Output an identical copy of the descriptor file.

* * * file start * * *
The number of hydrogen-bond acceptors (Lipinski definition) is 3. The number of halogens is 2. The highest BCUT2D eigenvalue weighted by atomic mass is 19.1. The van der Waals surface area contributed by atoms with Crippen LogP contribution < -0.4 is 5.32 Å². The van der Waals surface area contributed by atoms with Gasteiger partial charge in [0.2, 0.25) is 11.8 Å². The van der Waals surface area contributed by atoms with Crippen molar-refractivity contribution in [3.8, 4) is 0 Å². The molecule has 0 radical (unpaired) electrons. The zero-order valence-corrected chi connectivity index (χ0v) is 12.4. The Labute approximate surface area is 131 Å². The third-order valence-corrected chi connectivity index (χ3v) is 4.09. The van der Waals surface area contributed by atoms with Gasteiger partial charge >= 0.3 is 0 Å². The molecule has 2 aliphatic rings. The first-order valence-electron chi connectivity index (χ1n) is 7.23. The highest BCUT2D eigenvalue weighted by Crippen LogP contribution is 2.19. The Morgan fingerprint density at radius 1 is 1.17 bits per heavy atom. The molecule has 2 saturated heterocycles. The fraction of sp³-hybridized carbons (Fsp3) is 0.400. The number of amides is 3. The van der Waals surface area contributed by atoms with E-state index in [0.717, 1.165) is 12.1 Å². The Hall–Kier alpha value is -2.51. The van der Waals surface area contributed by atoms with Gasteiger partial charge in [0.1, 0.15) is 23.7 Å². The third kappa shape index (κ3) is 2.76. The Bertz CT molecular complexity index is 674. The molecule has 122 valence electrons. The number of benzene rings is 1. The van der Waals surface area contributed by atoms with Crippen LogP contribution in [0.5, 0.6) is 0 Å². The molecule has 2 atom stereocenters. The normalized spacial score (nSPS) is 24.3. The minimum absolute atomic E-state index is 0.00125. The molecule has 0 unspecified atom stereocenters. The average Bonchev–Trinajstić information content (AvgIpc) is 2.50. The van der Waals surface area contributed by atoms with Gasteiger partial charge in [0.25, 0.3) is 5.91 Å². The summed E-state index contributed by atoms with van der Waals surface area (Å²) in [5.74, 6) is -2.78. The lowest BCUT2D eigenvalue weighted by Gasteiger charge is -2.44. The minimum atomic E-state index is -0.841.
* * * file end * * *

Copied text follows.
The number of hydrogen-bond acceptors (Lipinski definition) is 3. The number of halogens is 2. The highest BCUT2D eigenvalue weighted by atomic mass is 19.1. The van der Waals surface area contributed by atoms with Crippen LogP contribution < -0.4 is 5.32 Å². The van der Waals surface area contributed by atoms with Gasteiger partial charge in [0.2, 0.25) is 11.8 Å². The van der Waals surface area contributed by atoms with Crippen molar-refractivity contribution in [3.8, 4) is 0 Å². The molecule has 0 radical (unpaired) electrons. The zero-order valence-corrected chi connectivity index (χ0v) is 12.4. The Labute approximate surface area is 131 Å². The third-order valence-corrected chi connectivity index (χ3v) is 4.09. The van der Waals surface area contributed by atoms with Gasteiger partial charge >= 0.3 is 0 Å². The molecule has 2 aliphatic rings. The first-order valence-electron chi connectivity index (χ1n) is 7.23. The highest BCUT2D eigenvalue weighted by Crippen LogP contribution is 2.19. The Morgan fingerprint density at radius 1 is 1.17 bits per heavy atom. The molecule has 2 saturated heterocycles. The fraction of sp³-hybridized carbons (Fsp3) is 0.400. The number of amides is 3. The van der Waals surface area contributed by atoms with E-state index in [0.717, 1.165) is 12.1 Å². The Hall–Kier alpha value is -2.51. The van der Waals surface area contributed by atoms with Gasteiger partial charge in [0.1, 0.15) is 23.7 Å². The third kappa shape index (κ3) is 2.76. The Bertz CT molecular complexity index is 674. The molecule has 122 valence electrons. The number of benzene rings is 1. The van der Waals surface area contributed by atoms with Crippen LogP contribution in [0.5, 0.6) is 0 Å². The molecule has 2 atom stereocenters. The normalized spacial score (nSPS) is 24.3. The minimum absolute atomic E-state index is 0.00125. The molecule has 0 unspecified atom stereocenters. The average Bonchev–Trinajstić information content (AvgIpc) is 2.50. The van der Waals surface area contributed by atoms with Gasteiger partial charge in [0.25, 0.3) is 5.91 Å². The summed E-state index contributed by atoms with van der Waals surface area (Å²) in [5.74, 6) is -2.78. The lowest BCUT2D eigenvalue weighted by Gasteiger charge is -2.44. The minimum atomic E-state index is -0.841.